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    Quote Originally Posted by PaulStoffregen View Post
    Sorry about the very long delay on this urgent problem.

    What I've learned so far is this problem which seems to be a USB receiving bug is actually happening on the transmit side. Teensy is receiving the 64 bytes promptly, and it is quickly sending the 64 byte reply. But it's not sending a zero length packet to inform the host side to process the data it has received, so the 64 bytes Teensy sends linger in a buffer on your PC until Teensy sends another packet.

    Here's the actual USB packets. You can see Teensy quickly replies.

    ...

    This is testing with Teensyduino 1.48. The USB code has already changed somewhat on github for larger packets, but I wanted to reproduce it first with 1.48 and 64 bytes.

    Now that I know what's happening, I should have a fix soon. This is also the bug that's been holding up work on USB MIDI and other USB protocols, so I hope to finally get a first beta for those sometime this weekend.
    Cool. I see github updated 14 mins ago

    Will have to see if that reflects on this one too: Teensy-4-0-USB-serial-lockup

    And maybe this one : Teensy-4-0-Serial-available()-stops-incrementing

  11. #11
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    Quote Originally Posted by PaulStoffregen View Post
    Fortunately the fix is very easy. If you want to patch your copy of 1.48, just find this line in {arduino}/hardware/teensy/avr/cores/teensy4/usb_serial.c

    Code:
        usb_config_tx(CDC_TX_ENDPOINT, CDC_TX_SIZE, 0, NULL);
    and change it to this:

    Code:
        usb_config_tx(CDC_TX_ENDPOINT, CDC_TX_SIZE, 1, NULL);
    Ahh, thank you for finding that. That fixed an oddball error that had puzzled me. I had the Teensy sending a page of text, then waiting for a character before sending the next page. In one particular spot, in one particular file, I wouldn't see the last half of a line at the end of the page until I sent the character. I'd hacked around it in my program by flushing the Tx buffer every 32 characters. While it worked, I couldn't figure out why. After applying your patch and taking out the hack in my program, it no longer exhibits that odd behaviour. Remove your patch, and the oddity comes right back. Put your patch back in, and the oddity is gone again. Again, thank you! One less "why on earth is it doing THAT?" to puzzle over!

  12. #12
    Senior Member+ defragster's Avatar
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    Updated code from Github runs post #1 code with post #2 FAIL string :: "123456789012345678901234567890123456789012345 6789 01234567890abc"

  13. #13
    Senior Member PaulStoffregen's Avatar
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    Quote Originally Posted by defragster View Post
    Updated code from Github runs post #1 code with post #2 FAIL string ::
    Tested again using Windows 10. Can't reproduce the problem with latest code.

    Click image for larger version. 

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  14. #14
    Senior Member+ mjs513's Avatar
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    Quote Originally Posted by defragster View Post
    Updated code from Github runs post #1 code with post #2 FAIL string :: "123456789012345678901234567890123456789012345 6789 01234567890abc"
    @defragster - @PaulStoffregen
    Ran the code in Post 2 as well with the test string "1234567890123456789012345678901234567890123456789 01234567890abc" 63 chars plus NewLine :: Total 64". Got the same results as @PaulStoffregen on a Windows 10 x64 PC. Set longer strings as well:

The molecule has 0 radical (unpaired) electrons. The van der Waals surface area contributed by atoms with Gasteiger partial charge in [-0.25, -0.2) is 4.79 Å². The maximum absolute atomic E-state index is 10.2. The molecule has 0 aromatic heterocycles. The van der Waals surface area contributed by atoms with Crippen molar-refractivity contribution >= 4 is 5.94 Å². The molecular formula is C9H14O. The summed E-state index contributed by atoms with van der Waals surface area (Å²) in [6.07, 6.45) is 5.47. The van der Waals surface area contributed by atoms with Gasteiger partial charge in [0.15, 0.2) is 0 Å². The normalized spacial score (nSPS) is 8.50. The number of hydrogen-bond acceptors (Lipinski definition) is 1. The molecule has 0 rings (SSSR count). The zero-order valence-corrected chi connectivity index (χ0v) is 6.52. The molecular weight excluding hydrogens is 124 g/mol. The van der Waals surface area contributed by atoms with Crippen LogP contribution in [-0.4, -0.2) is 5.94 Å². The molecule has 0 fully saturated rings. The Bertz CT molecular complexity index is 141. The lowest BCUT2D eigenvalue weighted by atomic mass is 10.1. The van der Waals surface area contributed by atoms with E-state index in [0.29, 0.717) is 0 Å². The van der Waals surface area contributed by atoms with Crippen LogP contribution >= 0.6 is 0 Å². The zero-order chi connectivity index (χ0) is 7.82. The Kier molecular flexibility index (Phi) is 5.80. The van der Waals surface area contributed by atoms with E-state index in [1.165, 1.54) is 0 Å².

Click image for larger version. 

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ID:	18299

  15. #15
    Senior Member PaulStoffregen's Avatar
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    The latest code on github is now using 512 byte packets. I did test with a 511 character (plus newline) string and I did watch with my USB protocol analyzer to check it was all in 1 packet, both receiving and sending, plus a ZLP sent after the full packet.

  16. #16
    Senior Member+ defragster's Avatar
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    Quote Originally Posted by defragster View Post
    Updated code from Github runs post #1 code with post #2 FAIL string :: "123456789012345678901234567890123456789012345 6789 01234567890abc"
    Perhaps the "Github runs post #1 code " wasn't seen as CONFIRMATION that Github runs post #1 code - without problem or issue.

  17. #17
    Senior Member+ defragster's Avatar
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    512 bytes Also WORKING - with yesterday's github USB update: Multiple of the 64 byte line in a single Send up to and including 512 works as a single read group.

    Did CODE mod to show read count and string.length and count of .available() in serialEvent() call and they agree and 511 bytes and 512 bytes come in one packet.

    Anything over 512 comes in the next group, and two sets of 512 in one string arrive in two packs of 512.

    Code:
    String    hostString = "";
    int ii, jj;
    
    void setup() {
      Serial.begin(38400);
      hostString = "";
      ii = jj = 0;
    }
    
    void    serialEvent() {
      if (Serial.available())
        jj = Serial.available();
      while (Serial.available()) {
        char inChar = (char)Serial.read();
        hostString += inChar;
        ii++;
      }
    }
    
    void loop() {
      if (hostString.length()) {
        Serial.print(hostString);
        Serial.printf("\nString len is %u and read cnt=%u {.avail()=%u}\n", hostString.length(), ii, jj);
        hostString = "";
        ii = jj = 0;
      }
    }

  18. #18
    Administrator Paul's Avatar
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    Yup, looks like I misunderstood msg #12. I'm going to consider this problem fixed and close this thread.

    The USB serial receive code is still far from optimal. This is the thread where I'd like to discuss the coming receive code improvements.

    https://forum.pjrc.com/threads/57325...s-incrementing